Genghis Khan really, really didn't want anyone to know where he was buried. The soldiers escorting his body to its final resting place killed everyone they passed, killed the people who built the tomb, and then were killed themselves. Some say Mongol troops grazed herds of horses over the site or even diverted a river over it to keep it hidden. The area where many suspect Genghis Khan is buried is one of Mongolia's most sacred heritage sites—it's name, Ikh Khorig, actually translates to "The Great Taboo." For 800 years—until 1989—archeologists weren't allowed in, and even then the first expedition was met with public protest.
"Mongolians detest any attempt to touch graves, or even wander around graveyards,"Mongolia Today explains. "According to ancient tradition, burial spots are forbidden areas in which no one is allowed."
Still, and perhaps for that very reason, this region is really interesting for archeologists. That first three-year expedition identified 1,380 underground cavities that could be the graveyards or tombs of Mongolian nobles, potentially even predating Genghis Khan.
Due to the public outcry, however, none of the sites were excavated. It was an impasse: Genghis Khan's tomb is archaeologically important; knowing its location is important for protecting it from illegal mining in the area. At the same time, due deference must be paid to those for whom the Valley of the Khans means most.
Counterintuitively, an elegant solution to this problem bubbled up from two unlikely sources: a man described as a "modern day Indiana Jones" and amateur archaeologists. After all, if there's one archeologist less qualified to work in a sensitive area than a total amateur, wouldn't it be Indiana "This Ancient Site's Going to Collapse and the Native Inhabitants of the Area Will Chase Me Out" Jones? You wouldn't want either one anywhere near someone's holy place. Fortunately, they didn't have to be.
Despite his nickname, Albert Yu-Min Lin, from the Center for Interdisciplinary Science in Art, Architecture, and Archaeology at the University of California, San Diego, devised a way to hunt for Genghis Khan's tomb without touching or toppling anything: Have anyone who's interested in doing so tag potential sites of investigation from the comfort of their own homes, on images taken from the respectful distance of satellite orbit.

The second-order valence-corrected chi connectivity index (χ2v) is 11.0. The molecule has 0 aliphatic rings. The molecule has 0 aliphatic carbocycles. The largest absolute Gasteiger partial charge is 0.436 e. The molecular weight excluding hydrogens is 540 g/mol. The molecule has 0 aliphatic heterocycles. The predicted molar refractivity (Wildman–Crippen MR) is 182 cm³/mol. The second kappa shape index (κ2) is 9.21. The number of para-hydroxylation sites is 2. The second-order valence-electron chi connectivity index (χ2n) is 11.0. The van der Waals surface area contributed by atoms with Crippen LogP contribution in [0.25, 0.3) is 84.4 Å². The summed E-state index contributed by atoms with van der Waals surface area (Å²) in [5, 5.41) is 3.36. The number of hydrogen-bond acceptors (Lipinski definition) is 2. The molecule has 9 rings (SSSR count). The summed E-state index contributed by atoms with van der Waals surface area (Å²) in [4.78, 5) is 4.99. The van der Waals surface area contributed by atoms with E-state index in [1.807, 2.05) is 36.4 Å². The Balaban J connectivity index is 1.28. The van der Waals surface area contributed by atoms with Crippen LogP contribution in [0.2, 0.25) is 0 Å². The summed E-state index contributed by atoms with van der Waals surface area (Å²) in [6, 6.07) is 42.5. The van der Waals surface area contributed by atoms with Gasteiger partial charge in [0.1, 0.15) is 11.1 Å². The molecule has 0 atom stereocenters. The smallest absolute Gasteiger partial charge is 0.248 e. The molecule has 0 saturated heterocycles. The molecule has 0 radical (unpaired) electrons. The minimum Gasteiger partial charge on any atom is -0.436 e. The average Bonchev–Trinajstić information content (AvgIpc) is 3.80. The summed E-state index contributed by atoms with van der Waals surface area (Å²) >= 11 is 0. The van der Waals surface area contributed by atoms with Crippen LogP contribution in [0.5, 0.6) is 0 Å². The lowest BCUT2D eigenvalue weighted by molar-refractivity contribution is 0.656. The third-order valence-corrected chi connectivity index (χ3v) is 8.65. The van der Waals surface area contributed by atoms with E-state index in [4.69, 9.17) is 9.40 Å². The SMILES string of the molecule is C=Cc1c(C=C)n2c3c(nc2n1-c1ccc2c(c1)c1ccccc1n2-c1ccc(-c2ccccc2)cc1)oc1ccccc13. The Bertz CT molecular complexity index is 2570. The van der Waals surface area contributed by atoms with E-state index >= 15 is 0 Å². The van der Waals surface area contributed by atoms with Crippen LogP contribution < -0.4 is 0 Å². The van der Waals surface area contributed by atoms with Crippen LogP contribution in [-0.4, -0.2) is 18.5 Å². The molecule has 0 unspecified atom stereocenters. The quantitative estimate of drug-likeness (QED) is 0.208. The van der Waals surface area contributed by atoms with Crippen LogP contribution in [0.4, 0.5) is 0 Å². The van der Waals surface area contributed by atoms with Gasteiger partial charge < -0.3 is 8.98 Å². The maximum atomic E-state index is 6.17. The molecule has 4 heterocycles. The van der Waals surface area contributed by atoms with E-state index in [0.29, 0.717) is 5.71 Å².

"Explorers" were welcome to map rivers and roads, and flag modern structures, as well as potentially ancient structures on thousands of ultra-high resolution satellite images of the region. There was a lot of ground to cover—6,000 square kilometers, but there were also a lot of volunteers. The system was launched in June 2010, and in just its first 90 days, 5,838 people had contributed more than 1.2 million tags. By the end of the year, over 10,000 participants had generated 2.3 million tags—contributing a total of 30,000 hours of human visual analytics to the images, according to the study's initial results, just published in the journal PLOS One.
The results have given future explorers plenty to chew on, too. "Of the top 100 accessible locations identified by the crowd," the study states, "55 potential archaeological anomalies were verified by the field team, ranging from bronze age to Mongol period in origin."
The next step for Mongolia and the tomb of Genghis Khan hasn't been announced yet, but potential for using this method further in the search or in other sensitive locations is clear.
"Using traditional archaeological methods would be disrespectful to believers," Lin told National Geographic. "The ability to explore in a noninvasive way lets us try to solve this ancient secret without overstepping cultural barriers. It also allows us to empower Mongolian researchers with tools they might not have access to otherwise. Today's world still benefits from Genghis Kahn's ability to connect East with West. He forged international relations that have never been broken. By locating his tomb, we hope to emphasize how important it is for the world to protect such cultural heritage treasures."